Tuesday, September 8, 2009

Still Confused About the Economic Crisis? Economists Are Too

As the economic crisis reaches its one year anniversary, mixed messages continue coming from the economic "experts" about what exactly is happening in the global economy and for how much longer. Dominique Strauss Kahn, Managing Director of the IMF, claimed recently in a Italian newspaper that economic recovery could come a full quarter earlier than expected.
"For the (global) economy, we have been saying for a year that the recovery will come in the first half of 2010. It might even be a quarter ahead and that would be a good thing,"
UNCTAD on the other hand has warned recovery is not around the corner and called for the creation of a an alternative world reserve system that would replace the supremacy of the US dollar with several currencies. UNCTAD also called for tighter controls on global financial flows.
''Tumbling profits in the real economy, previous over-investment in real estate and rising unemployment will continue to constrain private consumption and investment for the foreseeable future,''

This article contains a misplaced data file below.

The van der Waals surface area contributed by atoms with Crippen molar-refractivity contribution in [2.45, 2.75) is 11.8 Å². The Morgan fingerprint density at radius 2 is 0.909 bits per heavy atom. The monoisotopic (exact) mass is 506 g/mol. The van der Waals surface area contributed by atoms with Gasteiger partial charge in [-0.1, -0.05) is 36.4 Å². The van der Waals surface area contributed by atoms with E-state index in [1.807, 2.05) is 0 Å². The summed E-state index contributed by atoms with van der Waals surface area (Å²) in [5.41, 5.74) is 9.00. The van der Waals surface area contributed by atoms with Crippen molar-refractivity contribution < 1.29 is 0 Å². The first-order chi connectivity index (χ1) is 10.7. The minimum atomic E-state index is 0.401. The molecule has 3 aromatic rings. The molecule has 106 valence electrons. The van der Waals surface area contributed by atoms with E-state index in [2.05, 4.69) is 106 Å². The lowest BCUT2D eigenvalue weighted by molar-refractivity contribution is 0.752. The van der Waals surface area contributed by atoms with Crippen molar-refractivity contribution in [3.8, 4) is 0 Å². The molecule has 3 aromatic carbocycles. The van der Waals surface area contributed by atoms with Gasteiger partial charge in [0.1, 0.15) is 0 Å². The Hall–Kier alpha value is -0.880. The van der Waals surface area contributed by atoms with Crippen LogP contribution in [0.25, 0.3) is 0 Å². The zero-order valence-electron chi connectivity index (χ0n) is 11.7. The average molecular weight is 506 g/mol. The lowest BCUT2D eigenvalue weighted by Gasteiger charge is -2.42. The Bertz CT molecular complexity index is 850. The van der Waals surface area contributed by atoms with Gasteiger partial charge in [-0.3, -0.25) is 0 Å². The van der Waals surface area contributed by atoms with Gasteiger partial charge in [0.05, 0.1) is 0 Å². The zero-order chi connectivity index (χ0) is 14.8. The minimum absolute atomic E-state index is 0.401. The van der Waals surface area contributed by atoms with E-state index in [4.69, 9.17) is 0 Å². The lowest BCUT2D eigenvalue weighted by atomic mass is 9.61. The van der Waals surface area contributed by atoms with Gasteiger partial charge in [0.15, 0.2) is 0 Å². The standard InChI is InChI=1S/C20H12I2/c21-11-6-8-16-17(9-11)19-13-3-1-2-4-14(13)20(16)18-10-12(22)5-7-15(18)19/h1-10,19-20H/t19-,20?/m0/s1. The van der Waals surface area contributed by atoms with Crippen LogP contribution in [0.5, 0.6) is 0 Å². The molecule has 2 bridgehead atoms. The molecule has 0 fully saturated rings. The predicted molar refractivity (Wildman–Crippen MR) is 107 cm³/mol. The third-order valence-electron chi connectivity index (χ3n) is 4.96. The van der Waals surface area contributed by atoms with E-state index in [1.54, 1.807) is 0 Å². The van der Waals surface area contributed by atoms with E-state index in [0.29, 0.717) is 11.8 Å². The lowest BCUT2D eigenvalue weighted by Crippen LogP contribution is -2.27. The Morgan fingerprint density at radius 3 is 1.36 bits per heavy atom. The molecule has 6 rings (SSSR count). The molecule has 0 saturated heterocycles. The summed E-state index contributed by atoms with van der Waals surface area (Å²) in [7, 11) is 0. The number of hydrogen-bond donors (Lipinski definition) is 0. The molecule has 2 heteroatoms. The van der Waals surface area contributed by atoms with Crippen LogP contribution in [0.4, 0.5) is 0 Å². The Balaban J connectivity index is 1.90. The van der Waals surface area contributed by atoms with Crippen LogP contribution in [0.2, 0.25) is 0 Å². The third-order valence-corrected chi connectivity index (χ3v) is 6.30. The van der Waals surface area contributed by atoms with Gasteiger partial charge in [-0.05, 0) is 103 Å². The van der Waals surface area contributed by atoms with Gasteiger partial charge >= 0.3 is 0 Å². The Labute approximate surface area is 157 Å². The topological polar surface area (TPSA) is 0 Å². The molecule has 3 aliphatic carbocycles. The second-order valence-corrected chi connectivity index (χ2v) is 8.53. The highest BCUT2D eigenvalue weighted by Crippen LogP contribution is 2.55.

What accounts for the two very different diagnostics on the global economic crisis? There is little consensus among economists on the health of the global economy, namely because they can't agree on any complete diagnosis of the disease. How international economists forecast our economic future depends on whether or not they believe the global recession is primarily financial in nature or a much deeper structural crisis in production, and consumption of goods and services.

Governments are being asked to choose between two significantly differing views about how the global economy is functioning and therefore what sets of policies to implement to navigate the storm. Though economists love to claim complete empirical objectivity when providing policy advice, the two alternative paradigms on the "Great Recession" highlights the all important role that politics and ideology play in shaping macroeconomic change. Paul Krugman's recent analysis on the forecasting of macroeconomists is on point. The crisis in the economics profession may be just as great if not greater than the crisis in the real or financial economy---depending on your point-of-view.

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